Maasai on a cell phone

Kesuma gets better cell reception in Monduli Juu, TZ than I did living in upstate NY. Go figure.
|| Photo by S. Cowing | July 2007 ||

Want to send a package?
To be certain I’ll get it, you need to follow the instructions at the bottom of this page. Click here to skip down.

E-mail Address:

EMERGENCY contact number
(will take you through Peace Corps switchboard):

Mailing Address:
P.O. Box 784 – Code 80202


P.O. Box 698-00621
Village Market
Nairobi, Kenya


1) Pack it: USPS standard boxes come in various sizes, and are generally sturdy enough to make the trip. Padded envelopes are also a fantastic bet and slightly less likely to be opened. “Express Mail” doesn’t work, but if you write “AIR MAIL” or “PAR AVION” on the package, that will usually get it here more expediently.

2) Tape it: Use as much tape as you think you would need if you were planning to drop-kick it into a pile of land mines. Now double that.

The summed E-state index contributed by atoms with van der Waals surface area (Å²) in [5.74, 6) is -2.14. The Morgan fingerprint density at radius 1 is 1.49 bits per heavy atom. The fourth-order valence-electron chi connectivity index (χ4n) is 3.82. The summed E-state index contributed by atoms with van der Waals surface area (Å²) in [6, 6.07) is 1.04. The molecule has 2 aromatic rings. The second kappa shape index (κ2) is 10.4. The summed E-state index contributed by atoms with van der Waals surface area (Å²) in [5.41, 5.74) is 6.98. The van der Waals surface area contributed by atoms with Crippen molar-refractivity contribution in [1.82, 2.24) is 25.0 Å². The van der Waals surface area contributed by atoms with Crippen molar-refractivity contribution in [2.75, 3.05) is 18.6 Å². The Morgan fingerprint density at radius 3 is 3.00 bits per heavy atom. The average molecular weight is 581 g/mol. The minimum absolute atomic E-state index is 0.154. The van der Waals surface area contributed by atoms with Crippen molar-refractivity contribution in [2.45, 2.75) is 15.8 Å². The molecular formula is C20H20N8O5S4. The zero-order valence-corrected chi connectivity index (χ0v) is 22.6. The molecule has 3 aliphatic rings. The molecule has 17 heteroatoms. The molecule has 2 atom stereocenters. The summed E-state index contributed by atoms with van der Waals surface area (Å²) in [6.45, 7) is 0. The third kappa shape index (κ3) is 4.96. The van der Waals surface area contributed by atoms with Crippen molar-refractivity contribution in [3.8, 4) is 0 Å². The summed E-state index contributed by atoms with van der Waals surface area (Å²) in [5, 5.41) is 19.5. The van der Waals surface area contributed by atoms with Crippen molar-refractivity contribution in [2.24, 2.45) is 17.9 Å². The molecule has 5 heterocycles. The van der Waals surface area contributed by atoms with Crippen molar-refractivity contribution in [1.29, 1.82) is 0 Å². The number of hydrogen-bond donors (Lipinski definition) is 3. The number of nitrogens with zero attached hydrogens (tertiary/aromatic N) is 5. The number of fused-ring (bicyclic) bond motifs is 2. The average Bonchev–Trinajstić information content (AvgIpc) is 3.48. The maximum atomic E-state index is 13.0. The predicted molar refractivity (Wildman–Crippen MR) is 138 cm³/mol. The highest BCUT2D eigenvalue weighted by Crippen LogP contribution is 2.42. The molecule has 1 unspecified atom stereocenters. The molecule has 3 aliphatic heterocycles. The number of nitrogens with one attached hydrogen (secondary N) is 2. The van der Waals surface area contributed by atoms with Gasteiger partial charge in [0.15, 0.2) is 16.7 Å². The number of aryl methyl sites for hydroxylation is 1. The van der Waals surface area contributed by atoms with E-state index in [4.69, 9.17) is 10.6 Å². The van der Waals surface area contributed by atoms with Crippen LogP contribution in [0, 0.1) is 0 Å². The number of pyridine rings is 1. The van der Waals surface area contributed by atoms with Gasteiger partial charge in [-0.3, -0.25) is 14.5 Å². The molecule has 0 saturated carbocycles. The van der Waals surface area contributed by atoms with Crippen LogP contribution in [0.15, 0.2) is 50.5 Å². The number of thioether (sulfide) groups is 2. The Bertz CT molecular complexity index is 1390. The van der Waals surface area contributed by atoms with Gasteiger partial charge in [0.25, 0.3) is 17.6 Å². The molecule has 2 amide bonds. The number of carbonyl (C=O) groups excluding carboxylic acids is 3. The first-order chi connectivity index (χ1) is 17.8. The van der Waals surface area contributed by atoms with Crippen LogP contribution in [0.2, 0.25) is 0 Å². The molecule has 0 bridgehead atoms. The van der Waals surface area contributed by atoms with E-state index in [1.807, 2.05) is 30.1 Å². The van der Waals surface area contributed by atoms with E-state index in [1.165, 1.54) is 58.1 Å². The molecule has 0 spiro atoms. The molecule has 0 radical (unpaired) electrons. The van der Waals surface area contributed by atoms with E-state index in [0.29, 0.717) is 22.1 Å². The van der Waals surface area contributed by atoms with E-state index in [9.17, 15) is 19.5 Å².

3) Address it: Caaareeefullly copy the address at the top of the page, preferably using red marker (red ink conveys official-ness. No, I’m not making that up.)

4) Protect it: Have a favorite bible verse? Write it on the box. Some postal workers will open things to “inspect” them and maybe skim a wee bit off the top (read: take all your chocolate/jerky/DVDs). Packages which are assumed to contain religious materials are less likely to fall prey to mishandling. If you write JESUS LOVES YOU!!! or GOD BLESS or even just put some of those cheesy Easter stickers with crosses on them on the package near the address, it’s 100 times less likely to get opened.

5) Declare it: Be smart and succinct about what you label the contents to be and how you represent this on customs forms. BAD IDEA: writing “DVDs,” “CANDY”, or “CHOCOLATE” on customs slip. GOOD IDEA: declaring the value as zero or less than $10. BETTER IDEA: writing “BIBLES” or “TEACHING MATERIALS” or “RELIGIOUS MATERIALS”. If this squicks your conscience too much, “BOOKS” or “MAGAZINES” or “WOMEN’S HYGIENE” is fine.